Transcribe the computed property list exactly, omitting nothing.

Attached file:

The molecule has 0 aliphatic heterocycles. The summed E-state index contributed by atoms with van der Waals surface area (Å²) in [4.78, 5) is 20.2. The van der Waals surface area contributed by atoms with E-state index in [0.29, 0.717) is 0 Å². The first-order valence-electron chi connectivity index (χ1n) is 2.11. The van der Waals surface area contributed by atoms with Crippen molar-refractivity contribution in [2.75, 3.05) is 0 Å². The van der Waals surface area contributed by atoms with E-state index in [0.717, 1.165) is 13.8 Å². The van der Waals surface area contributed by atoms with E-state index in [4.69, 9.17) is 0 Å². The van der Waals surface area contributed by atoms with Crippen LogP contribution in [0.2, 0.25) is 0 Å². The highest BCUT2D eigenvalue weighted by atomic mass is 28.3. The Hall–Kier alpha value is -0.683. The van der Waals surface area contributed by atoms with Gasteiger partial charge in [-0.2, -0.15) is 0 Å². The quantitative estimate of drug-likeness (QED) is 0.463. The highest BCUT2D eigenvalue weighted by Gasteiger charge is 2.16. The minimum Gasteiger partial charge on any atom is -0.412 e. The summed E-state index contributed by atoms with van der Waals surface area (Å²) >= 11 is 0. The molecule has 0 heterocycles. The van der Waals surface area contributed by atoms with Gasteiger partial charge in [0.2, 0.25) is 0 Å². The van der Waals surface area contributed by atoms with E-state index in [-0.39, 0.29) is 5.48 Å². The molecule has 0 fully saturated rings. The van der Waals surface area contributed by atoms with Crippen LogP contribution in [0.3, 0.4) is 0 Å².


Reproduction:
The molecule has 0 aliphatic heterocycles. The summed E-state index contributed by atoms with van der Waals surface area (Å²) in [4.78, 5) is 20.2. The van der Waals surface area contributed by atoms with E-state index in [0.29, 0.717) is 0 Å². The first-order valence-electron chi connectivity index (χ1n) is 2.11. The van der Waals surface area contributed by atoms with Crippen molar-refractivity contribution in [2.75, 3.05) is 0 Å². The van der Waals surface area contributed by atoms with E-state index in [0.717, 1.165) is 13.8 Å². The van der Waals surface area contributed by atoms with E-state index in [4.69, 9.17) is 0 Å². The van der Waals surface area contributed by atoms with Crippen LogP contribution in [0.2, 0.25) is 0 Å². The highest BCUT2D eigenvalue weighted by atomic mass is 28.3. The Hall–Kier alpha value is -0.683. The van der Waals surface area contributed by atoms with Gasteiger partial charge in [-0.2, -0.15) is 0 Å². The quantitative estimate of drug-likeness (QED) is 0.463. The highest BCUT2D eigenvalue weighted by Gasteiger charge is 2.16. The minimum Gasteiger partial charge on any atom is -0.412 e. The summed E-state index contributed by atoms with van der Waals surface area (Å²) >= 11 is 0. The molecule has 0 heterocycles. The van der Waals surface area contributed by atoms with Gasteiger partial charge in [0.2, 0.25) is 0 Å². The van der Waals surface area contributed by atoms with E-state index in [-0.39, 0.29) is 5.48 Å². The molecule has 0 fully saturated rings. The van der Waals surface area contributed by atoms with Crippen LogP contribution in [0.3, 0.4) is 0 Å².